IOWA CITY, Iowa — C.J. Beathard’s final dropback against Northwestern was like so many of his others on Saturday.
The Iowa quarterback stood in the shotgun and immediately felt pressure from his left. All of his receivers were covered. You can find that scenario in virtually every drive in every quarter from any of Iowa’s last three games.
Down 38-31 on third-and-6 from Northwestern’s 47, Beathard stepped up in the pocket as the edge collapsed once again. Perhaps the freewheeling Beathard thought he saw tight end George Kittle break free to his right. Or maybe he just felt pressed to make a play. But Kittle wasn’t open; he was shoehorned between cornerback Trae Williams and the sideline. Beathard could have run for maybe 3 or 4 yards but instead fired toward Kittle.
Williams read the play perfectly, cut in front of Kittle and intercepted the pass.
“I stepped up in the pocket and tried to hit George there,” Beathard said.
Game over. Beathard’s infallibility tarnished, fans have unlocked their sheds and found their 2014 pitchforks and torches. Iowa’s season is falling apart one bull rush at a time.
Iowa’s problems are magnified in a three-game rut that runs counter to the swagger Beathard brought to the program in 2015. But he’s also the one who can save it, just as he did last year.
After a polarizing 2014 campaign in which Beathard and former quarterback Jake Rudock split reps and inadvertently divided the locker room, Beathard became the sole starter in 2015. Rudock transferred to Michigan.
The move was mutually beneficial. As a graduate senior, Rudock excelled under Jim Harbaugh’s tutelage and led the Wolverines to a 10-win campaign. Beathard became Iowa’s savior. Every week he seemingly rescued the Hawkeyes, displaying uncommon toughness in whipping Northwestern despite a groin injury so severe he couldn’t practice and only could hobble.
Beathard guided the Hawkeyes to a school-record 12 wins and an unbeaten regular season. Even in a heartbreaking 16-13 Big Ten Championship Game loss to Michigan State, Beathard connected on an 85-yard touchdown pass that traveled 57 yards in the air. He was C.J. (insert salty adjective) Beathard, and everyone fell in line.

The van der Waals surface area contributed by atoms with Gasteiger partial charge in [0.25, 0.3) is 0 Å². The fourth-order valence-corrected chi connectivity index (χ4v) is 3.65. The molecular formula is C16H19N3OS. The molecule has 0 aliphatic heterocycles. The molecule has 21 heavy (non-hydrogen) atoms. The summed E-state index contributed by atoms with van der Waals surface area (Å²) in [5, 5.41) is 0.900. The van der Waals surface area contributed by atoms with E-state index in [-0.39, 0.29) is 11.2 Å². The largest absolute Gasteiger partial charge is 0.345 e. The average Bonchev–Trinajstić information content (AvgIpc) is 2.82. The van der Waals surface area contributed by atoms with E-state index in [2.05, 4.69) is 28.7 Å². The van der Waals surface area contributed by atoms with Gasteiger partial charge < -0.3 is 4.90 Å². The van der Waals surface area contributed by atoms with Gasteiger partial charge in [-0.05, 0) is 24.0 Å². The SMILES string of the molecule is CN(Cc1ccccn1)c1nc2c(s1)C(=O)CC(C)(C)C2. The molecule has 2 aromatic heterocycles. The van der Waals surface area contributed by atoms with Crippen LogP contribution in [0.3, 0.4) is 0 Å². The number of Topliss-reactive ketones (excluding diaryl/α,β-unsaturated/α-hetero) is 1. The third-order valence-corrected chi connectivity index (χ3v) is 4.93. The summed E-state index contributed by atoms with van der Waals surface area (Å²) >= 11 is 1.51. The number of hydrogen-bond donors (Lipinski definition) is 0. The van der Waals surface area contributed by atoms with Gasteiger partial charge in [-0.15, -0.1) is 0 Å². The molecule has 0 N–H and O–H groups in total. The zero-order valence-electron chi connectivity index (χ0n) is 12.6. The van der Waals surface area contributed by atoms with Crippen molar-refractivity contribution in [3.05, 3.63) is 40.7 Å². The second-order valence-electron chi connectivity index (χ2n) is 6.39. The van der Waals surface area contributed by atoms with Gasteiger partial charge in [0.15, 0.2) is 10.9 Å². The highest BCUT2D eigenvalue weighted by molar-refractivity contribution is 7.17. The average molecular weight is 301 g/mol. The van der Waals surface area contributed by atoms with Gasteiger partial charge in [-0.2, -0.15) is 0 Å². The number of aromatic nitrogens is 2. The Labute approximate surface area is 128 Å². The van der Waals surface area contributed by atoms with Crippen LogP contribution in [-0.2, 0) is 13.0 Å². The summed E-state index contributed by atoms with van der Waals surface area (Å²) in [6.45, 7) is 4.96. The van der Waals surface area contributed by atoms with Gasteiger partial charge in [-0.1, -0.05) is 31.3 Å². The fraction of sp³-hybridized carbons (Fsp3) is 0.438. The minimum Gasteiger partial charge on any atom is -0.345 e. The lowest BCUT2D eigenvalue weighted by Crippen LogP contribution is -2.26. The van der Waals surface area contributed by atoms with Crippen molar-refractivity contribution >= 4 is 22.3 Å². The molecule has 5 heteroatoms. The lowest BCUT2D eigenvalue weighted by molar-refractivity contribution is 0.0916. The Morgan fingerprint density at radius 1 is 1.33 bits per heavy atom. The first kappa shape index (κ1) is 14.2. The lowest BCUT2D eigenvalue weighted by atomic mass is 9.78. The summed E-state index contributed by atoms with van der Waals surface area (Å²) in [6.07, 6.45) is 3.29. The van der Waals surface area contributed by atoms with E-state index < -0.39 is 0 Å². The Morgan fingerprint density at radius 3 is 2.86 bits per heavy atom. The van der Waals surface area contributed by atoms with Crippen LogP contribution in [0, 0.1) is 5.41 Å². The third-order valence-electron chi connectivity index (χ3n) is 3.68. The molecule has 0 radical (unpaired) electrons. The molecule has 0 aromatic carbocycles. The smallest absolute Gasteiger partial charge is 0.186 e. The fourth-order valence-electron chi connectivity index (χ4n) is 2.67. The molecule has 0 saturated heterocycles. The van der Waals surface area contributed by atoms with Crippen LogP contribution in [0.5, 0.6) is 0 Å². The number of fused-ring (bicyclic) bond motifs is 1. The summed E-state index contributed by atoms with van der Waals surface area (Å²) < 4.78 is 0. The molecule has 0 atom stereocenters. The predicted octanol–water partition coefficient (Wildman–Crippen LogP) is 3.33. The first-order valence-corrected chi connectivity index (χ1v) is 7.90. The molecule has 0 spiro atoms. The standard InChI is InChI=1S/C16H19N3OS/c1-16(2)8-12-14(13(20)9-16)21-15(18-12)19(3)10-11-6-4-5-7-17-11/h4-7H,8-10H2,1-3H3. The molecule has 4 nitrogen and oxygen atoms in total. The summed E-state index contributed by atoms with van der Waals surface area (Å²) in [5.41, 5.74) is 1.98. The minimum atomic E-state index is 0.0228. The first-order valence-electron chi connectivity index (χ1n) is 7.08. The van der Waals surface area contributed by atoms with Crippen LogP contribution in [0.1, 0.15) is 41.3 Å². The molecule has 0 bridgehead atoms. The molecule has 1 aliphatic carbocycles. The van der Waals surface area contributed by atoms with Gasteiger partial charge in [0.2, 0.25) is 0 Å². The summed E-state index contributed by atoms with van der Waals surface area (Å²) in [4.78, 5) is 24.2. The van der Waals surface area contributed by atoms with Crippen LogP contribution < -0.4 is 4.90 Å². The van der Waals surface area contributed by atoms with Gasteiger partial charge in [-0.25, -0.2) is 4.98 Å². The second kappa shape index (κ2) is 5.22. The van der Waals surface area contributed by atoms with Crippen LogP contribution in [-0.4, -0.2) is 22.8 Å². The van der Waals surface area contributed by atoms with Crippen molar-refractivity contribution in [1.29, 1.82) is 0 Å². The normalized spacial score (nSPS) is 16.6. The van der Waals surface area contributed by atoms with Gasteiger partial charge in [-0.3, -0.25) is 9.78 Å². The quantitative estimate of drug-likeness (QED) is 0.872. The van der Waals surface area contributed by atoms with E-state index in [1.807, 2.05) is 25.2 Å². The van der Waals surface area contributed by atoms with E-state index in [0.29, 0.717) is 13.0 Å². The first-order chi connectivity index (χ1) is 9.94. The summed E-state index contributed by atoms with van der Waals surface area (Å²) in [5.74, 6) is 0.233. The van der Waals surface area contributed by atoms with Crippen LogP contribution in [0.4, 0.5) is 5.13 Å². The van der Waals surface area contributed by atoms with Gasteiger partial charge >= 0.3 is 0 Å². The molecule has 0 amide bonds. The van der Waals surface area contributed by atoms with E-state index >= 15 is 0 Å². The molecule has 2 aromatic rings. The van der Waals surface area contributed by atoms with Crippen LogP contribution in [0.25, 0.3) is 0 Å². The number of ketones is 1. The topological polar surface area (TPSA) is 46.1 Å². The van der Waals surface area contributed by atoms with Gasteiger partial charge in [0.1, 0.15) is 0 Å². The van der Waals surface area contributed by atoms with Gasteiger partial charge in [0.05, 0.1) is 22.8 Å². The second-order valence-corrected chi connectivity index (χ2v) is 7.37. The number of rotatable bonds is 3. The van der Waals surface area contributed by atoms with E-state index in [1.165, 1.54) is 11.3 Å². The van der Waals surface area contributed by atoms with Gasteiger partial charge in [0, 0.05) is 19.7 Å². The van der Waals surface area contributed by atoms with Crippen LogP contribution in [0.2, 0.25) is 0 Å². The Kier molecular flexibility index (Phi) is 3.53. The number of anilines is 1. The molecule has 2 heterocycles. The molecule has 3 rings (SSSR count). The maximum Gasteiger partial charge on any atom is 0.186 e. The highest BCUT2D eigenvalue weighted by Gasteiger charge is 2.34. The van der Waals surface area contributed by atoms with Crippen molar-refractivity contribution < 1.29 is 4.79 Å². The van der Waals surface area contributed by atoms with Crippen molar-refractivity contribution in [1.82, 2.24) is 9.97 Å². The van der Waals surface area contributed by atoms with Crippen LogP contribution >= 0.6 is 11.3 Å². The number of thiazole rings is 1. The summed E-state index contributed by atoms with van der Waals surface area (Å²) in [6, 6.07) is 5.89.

But his offseason wasn’t perfect. He had sports hernia surgery in January, but in the summer said he still wasn’t 100 percent. Beathard sustained a shoulder injury in April and a sprained knee in August. It’s apparent the injuries have diminished his quickness.
Beathard rushed for 468 yards last year (not including sacks), but this year he has just 82. With five of his top six receivers from 2015 graduated or on the sideline, Beathard has been forced to hold on to the ball longer because his receivers are struggling to get open. He hasn’t been able to evade the pass rush, has been sacked 14 times, second most in the Big Ten, and still must face three teams that average at least 3.0 sacks per game. It’s adding to the Hawkeyes’ offensive inefficiency.
“Protection has not always been what it needs to be,” Iowa coach Kirk Ferentz said. “Sometimes it looks like there’s nothing happening, there’s no rhythm or tempo to it, and we’re holding the ball back there, and that’s not a good thing, either.”
Beathard’s passing statistics actually are better now than last season. He’s completing 61.7 percent of his passes (61.6 last year), for 945 yards, nine touchdowns and two interceptions. He finished with 2,809 yards, 17 scores and five picks last year. His efficiency rating is 149.23, up from 139.52.
Those numbers don’t matter, however. Just look at former Iowa quarterback Ricky Stanzi. In 2009, he passed for 17 touchdowns and 15 interceptions — including four that went the other way for a score — and completed 56.3 percent of his passes. In 2010, Stanzi passes for 3,004 yards, 25 touchdowns, four interceptions and completed 64.0 percent. But Iowa finished 11-2 in 2009 and 8-5 in 2010, so the perception is that Stanzi’s 2009 as more successful.
So how does Beathard avoid the same fate as Stanzi? He must make winning plays in the clutch. He did it all last year, from a series at Iowa State to diving for an 8-yard gain and quickly calling timeout to set up a game-winning 57-yard field goal against Pittsburgh. Beathard’s toughness carried an average offense as did his playmaking ability. He was drilled diving over the Indiana goal line to give Iowa a halftime lead last year and made countless plays to lift the Hawkeyes over Minnesota.
The first two weeks this season were just as grand. Beathard completed a combined 20 of 25 passes for 304 yards and three touchdowns in the first halves of those games. He executed a 99-yard drive at Rutgers with poise and precision in Week 4.
But for Beathard to lead, his teammates need to follow. So do the coaches. Either switch up the offensive line or use a tight end or running back to chip on the right defensive end. Send one receiver long and another one short on every pass route. Incorporate more quick slants that require cut blocks. Oh, and run the football when the opponent least expects it.
Beathard has a gun for an arm and a rare feel for the game. He tips the field unlike any Iowa quarterback in recent memory. He’s a swashbuckling Ken Stabler in black and gold. But in order for him to showcase his brilliance, his teammates must improve — and fast. Otherwise, Beathard will join Stanzi in the Iowa hall of disappointment.